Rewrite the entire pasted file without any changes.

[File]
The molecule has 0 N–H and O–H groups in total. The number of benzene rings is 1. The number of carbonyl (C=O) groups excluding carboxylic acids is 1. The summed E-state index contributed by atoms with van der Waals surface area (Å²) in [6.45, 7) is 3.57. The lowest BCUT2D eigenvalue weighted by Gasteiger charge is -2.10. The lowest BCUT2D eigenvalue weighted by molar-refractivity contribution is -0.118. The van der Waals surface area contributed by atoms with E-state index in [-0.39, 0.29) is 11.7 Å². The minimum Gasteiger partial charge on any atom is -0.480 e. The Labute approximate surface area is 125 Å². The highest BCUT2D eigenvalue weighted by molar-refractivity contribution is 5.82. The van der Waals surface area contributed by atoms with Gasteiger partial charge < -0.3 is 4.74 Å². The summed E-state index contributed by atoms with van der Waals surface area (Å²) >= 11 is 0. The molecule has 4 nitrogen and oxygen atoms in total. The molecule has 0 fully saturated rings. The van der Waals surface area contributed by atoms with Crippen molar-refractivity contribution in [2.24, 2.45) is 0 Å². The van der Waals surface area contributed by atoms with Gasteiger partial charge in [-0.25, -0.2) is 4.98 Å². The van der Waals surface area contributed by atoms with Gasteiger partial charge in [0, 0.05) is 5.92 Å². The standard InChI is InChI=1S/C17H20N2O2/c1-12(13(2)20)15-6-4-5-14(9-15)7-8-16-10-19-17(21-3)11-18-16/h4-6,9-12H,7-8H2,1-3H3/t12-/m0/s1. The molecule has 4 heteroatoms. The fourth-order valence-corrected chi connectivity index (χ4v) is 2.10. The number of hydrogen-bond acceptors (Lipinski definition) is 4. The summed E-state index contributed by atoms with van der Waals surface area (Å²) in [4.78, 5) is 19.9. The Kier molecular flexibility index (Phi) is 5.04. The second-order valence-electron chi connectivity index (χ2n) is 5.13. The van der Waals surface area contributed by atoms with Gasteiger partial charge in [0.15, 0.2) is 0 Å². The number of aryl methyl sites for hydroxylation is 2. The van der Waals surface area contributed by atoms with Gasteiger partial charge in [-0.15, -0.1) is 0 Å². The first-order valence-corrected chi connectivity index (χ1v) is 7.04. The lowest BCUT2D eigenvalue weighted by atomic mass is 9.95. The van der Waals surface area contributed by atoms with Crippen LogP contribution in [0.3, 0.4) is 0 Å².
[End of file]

The molecule has 0 N–H and O–H groups in total. The number of benzene rings is 1. The number of carbonyl (C=O) groups excluding carboxylic acids is 1. The summed E-state index contributed by atoms with van der Waals surface area (Å²) in [6.45, 7) is 3.57. The lowest BCUT2D eigenvalue weighted by Gasteiger charge is -2.10. The lowest BCUT2D eigenvalue weighted by molar-refractivity contribution is -0.118. The van der Waals surface area contributed by atoms with E-state index in [-0.39, 0.29) is 11.7 Å². The minimum Gasteiger partial charge on any atom is -0.480 e. The Labute approximate surface area is 125 Å². The highest BCUT2D eigenvalue weighted by molar-refractivity contribution is 5.82. The van der Waals surface area contributed by atoms with Gasteiger partial charge < -0.3 is 4.74 Å². The summed E-state index contributed by atoms with van der Waals surface area (Å²) >= 11 is 0. The molecule has 4 nitrogen and oxygen atoms in total. The molecule has 0 fully saturated rings. The van der Waals surface area contributed by atoms with Crippen molar-refractivity contribution in [2.24, 2.45) is 0 Å². The van der Waals surface area contributed by atoms with Gasteiger partial charge in [-0.25, -0.2) is 4.98 Å². The van der Waals surface area contributed by atoms with Gasteiger partial charge in [0, 0.05) is 5.92 Å². The standard InChI is InChI=1S/C17H20N2O2/c1-12(13(2)20)15-6-4-5-14(9-15)7-8-16-10-19-17(21-3)11-18-16/h4-6,9-12H,7-8H2,1-3H3/t12-/m0/s1. The molecule has 4 heteroatoms. The fourth-order valence-corrected chi connectivity index (χ4v) is 2.10. The number of hydrogen-bond acceptors (Lipinski definition) is 4. The summed E-state index contributed by atoms with van der Waals surface area (Å²) in [4.78, 5) is 19.9. The Kier molecular flexibility index (Phi) is 5.04. The second-order valence-electron chi connectivity index (χ2n) is 5.13. The van der Waals surface area contributed by atoms with Gasteiger partial charge in [0.15, 0.2) is 0 Å². The number of aryl methyl sites for hydroxylation is 2. The van der Waals surface area contributed by atoms with Gasteiger partial charge in [-0.15, -0.1) is 0 Å². The first-order valence-corrected chi connectivity index (χ1v) is 7.04. The lowest BCUT2D eigenvalue weighted by atomic mass is 9.95. The van der Waals surface area contributed by atoms with Crippen LogP contribution in [0.3, 0.4) is 0 Å².